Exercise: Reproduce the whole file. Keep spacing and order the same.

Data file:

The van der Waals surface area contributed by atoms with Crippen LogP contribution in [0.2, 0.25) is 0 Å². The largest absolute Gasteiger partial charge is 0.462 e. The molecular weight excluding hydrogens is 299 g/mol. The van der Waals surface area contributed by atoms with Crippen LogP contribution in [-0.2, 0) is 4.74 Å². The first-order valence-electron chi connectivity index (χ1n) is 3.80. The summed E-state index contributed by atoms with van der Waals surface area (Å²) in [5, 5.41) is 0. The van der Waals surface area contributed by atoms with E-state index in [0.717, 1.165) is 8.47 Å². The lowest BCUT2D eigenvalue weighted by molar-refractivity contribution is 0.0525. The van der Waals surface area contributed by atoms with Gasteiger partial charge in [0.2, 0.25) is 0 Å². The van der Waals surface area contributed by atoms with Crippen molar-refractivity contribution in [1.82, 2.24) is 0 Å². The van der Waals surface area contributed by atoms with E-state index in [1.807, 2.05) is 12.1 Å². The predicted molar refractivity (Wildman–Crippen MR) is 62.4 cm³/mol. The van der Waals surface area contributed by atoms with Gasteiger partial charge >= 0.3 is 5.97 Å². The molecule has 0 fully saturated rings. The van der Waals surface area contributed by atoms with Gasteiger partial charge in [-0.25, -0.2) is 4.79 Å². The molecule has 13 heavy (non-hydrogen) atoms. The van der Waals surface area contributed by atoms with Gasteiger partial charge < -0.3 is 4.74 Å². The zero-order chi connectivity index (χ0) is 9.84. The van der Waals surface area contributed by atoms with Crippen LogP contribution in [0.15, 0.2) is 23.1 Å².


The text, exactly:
The van der Waals surface area contributed by atoms with Crippen LogP contribution in [0.2, 0.25) is 0 Å². The largest absolute Gasteiger partial charge is 0.462 e. The molecular weight excluding hydrogens is 299 g/mol. The van der Waals surface area contributed by atoms with Crippen LogP contribution in [-0.2, 0) is 4.74 Å². The first-order valence-electron chi connectivity index (χ1n) is 3.80. The summed E-state index contributed by atoms with van der Waals surface area (Å²) in [5, 5.41) is 0. The van der Waals surface area contributed by atoms with E-state index in [0.717, 1.165) is 8.47 Å². The lowest BCUT2D eigenvalue weighted by molar-refractivity contribution is 0.0525. The van der Waals surface area contributed by atoms with Gasteiger partial charge in [0.2, 0.25) is 0 Å². The van der Waals surface area contributed by atoms with Crippen molar-refractivity contribution in [1.82, 2.24) is 0 Å². The van der Waals surface area contributed by atoms with E-state index in [1.807, 2.05) is 12.1 Å². The predicted molar refractivity (Wildman–Crippen MR) is 62.4 cm³/mol. The van der Waals surface area contributed by atoms with Gasteiger partial charge >= 0.3 is 5.97 Å². The molecule has 0 fully saturated rings. The van der Waals surface area contributed by atoms with Gasteiger partial charge in [-0.25, -0.2) is 4.79 Å². The molecule has 13 heavy (non-hydrogen) atoms. The van der Waals surface area contributed by atoms with Gasteiger partial charge < -0.3 is 4.74 Å². The zero-order chi connectivity index (χ0) is 9.84. The van der Waals surface area contributed by atoms with Crippen LogP contribution in [0.15, 0.2) is 23.1 Å².